Professor of Computer Science
Chair of Computer Science Department
Joined Connecticut College: 1999
University of Washington, B.A.; Naval Postgraduate School, M.S.; Indiana University, Ph.D.
Autonomous agent learning
Interactive video games
Professor Parker's research focuses on methodologies for learning in autonomous agents. Currently he is concentrating on evolutionary robotics, where he is applying evolutionary computation to generate control programs for legged robots, and video game agent learning, where he uses Xpilot-AI as a test environment for evolving control programs.
He developed the cyclic genetic algorithm (CGA), which is a variant of the standard GA, to provide a means for learning cycles of behavior. CGAs have been tested on three different levels of control complexity (individual leg cycles, gaits, and search cycles). In addition, he developed punctuated anytime learning (PAL), which he is using to incorporate CGAs into a real-time learning system that uses periodic tests on the robot to continually improve the quality of controller learning. This new way of integrating the actual robot with its simulation during evolutionary computation allows the system to make adjustments to the onboard controller while learning is carried out off line, giving the robot the capability to adapt to changes in real time. Additional research has resulted in a method using PAL and sampling to co-evolve cooperative individuals in a team of robots. He also led the creation of Xpilot-AI, a system based on Xpilot (an open-source 2D multiplayer space combat game, playable over the internet) that was developed as a test-bed for agent control learning methods.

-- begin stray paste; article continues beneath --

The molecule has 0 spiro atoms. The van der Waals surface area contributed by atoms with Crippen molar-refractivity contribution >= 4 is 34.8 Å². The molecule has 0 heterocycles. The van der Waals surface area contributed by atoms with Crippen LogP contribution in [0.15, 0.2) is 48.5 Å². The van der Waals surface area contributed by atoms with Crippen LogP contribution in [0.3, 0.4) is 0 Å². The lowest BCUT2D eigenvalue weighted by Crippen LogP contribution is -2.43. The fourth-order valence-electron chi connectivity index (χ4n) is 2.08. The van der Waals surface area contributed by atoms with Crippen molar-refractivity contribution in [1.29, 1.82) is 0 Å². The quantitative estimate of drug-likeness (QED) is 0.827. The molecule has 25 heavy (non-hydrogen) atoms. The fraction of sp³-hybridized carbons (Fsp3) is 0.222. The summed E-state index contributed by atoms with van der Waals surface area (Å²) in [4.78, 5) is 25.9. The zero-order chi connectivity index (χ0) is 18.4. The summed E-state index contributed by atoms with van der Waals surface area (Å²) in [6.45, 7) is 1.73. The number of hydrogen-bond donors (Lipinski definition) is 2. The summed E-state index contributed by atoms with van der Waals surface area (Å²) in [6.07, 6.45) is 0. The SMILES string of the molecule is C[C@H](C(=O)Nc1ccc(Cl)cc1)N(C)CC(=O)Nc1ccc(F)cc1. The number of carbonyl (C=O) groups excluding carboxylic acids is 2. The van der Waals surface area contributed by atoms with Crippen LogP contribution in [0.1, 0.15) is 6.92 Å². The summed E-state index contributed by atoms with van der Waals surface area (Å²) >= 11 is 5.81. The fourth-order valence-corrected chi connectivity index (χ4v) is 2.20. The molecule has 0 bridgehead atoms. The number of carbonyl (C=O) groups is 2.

Future research plans include expanded experimentation with colony robotics, Xpilot-AI, genetic algorithms, emergent systems, neural networks, and collaborations with other departments such as Cognitive Science/ Psychology and Biology in the study of locomotion and lower levels of animal cognition.
Professor Parker believes in incorporating research into the classroom and strongly encourages undergraduate research. Since the robots and controllers used are generally inexpensive and of simple construction, students in robotics courses and doing research get hands-on experience in the development of robots and the programming of their controllers. These experiences allow students to observe the results of their labors in real world robotics instead of just in simulation. Students gain valuable problem solving techniques and an appreciation for some of the complexities involved in robotics. Xpilot-AI, which is a free and open source program, is also used in courses and undergraduate research.
Professor Parker will teach the Science Leaders First Year Seminar, "Robotics and Problem Solving," in fall 2011.
Professor Parker was presented with the World Automation Congress / AutoSoft Lifetime Achievement Award in October 2008. He has over 70 peer reviewed publications, including conference papers (two of which received best paper awards), journal articles, and book chapters. He was the chair of the 7th and 8th International Symposium on Intelligent Automation and Control (ISIAC2008 and ISIAC2010); has been on the program committee for over 40 conferences; served as a reviewer for 12 journals; is on the board of associate editors for the IEEE Systems Journal and AutoSoft, the International Journal on Intelligent Automation and Soft Computing; and is a member of three IEEE Computational Intelligence Society task forces. His papers and professional activities can be viewed on his personal homepage.
Visit the computer science department website.
"It is important to create an environment where students can learn the problem-solving techniques that will help them to go beyond the thoughtful use of established applications into the realm of scientific discovery." Gary Parker